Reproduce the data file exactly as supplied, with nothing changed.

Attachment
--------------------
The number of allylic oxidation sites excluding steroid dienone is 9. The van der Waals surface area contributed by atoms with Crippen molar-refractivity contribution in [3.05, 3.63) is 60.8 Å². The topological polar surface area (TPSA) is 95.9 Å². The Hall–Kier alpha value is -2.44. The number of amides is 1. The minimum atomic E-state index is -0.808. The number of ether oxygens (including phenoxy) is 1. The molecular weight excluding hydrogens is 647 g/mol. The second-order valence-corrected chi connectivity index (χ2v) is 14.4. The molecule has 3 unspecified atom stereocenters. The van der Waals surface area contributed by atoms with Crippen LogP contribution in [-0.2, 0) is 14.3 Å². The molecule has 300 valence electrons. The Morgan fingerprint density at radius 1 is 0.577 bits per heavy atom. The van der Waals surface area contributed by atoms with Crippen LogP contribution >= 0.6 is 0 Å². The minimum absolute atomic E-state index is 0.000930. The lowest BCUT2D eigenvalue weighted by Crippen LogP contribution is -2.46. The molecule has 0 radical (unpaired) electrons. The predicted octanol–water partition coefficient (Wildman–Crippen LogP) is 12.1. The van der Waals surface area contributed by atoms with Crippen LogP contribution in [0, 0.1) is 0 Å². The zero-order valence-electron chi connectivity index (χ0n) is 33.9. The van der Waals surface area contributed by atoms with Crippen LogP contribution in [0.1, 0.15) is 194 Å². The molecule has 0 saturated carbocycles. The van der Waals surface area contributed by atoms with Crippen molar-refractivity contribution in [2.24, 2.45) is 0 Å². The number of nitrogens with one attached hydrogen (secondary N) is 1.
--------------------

The number of allylic oxidation sites excluding steroid dienone is 9. The van der Waals surface area contributed by atoms with Crippen molar-refractivity contribution in [3.05, 3.63) is 60.8 Å². The topological polar surface area (TPSA) is 95.9 Å². The Hall–Kier alpha value is -2.44. The number of amides is 1. The minimum atomic E-state index is -0.808. The number of ether oxygens (including phenoxy) is 1. The molecular weight excluding hydrogens is 647 g/mol. The second-order valence-corrected chi connectivity index (χ2v) is 14.4. The molecule has 3 unspecified atom stereocenters. The van der Waals surface area contributed by atoms with Crippen LogP contribution in [-0.2, 0) is 14.3 Å². The molecule has 300 valence electrons. The Morgan fingerprint density at radius 1 is 0.577 bits per heavy atom. The van der Waals surface area contributed by atoms with Crippen LogP contribution >= 0.6 is 0 Å². The minimum absolute atomic E-state index is 0.000930. The lowest BCUT2D eigenvalue weighted by Crippen LogP contribution is -2.46. The molecule has 0 radical (unpaired) electrons. The predicted octanol–water partition coefficient (Wildman–Crippen LogP) is 12.1. The van der Waals surface area contributed by atoms with Crippen LogP contribution in [0, 0.1) is 0 Å². The zero-order valence-electron chi connectivity index (χ0n) is 33.9. The van der Waals surface area contributed by atoms with Crippen LogP contribution in [0.1, 0.15) is 194 Å². The molecule has 0 saturated carbocycles. The van der Waals surface area contributed by atoms with Crippen molar-refractivity contribution in [2.24, 2.45) is 0 Å². The number of nitrogens with one attached hydrogen (secondary N) is 1.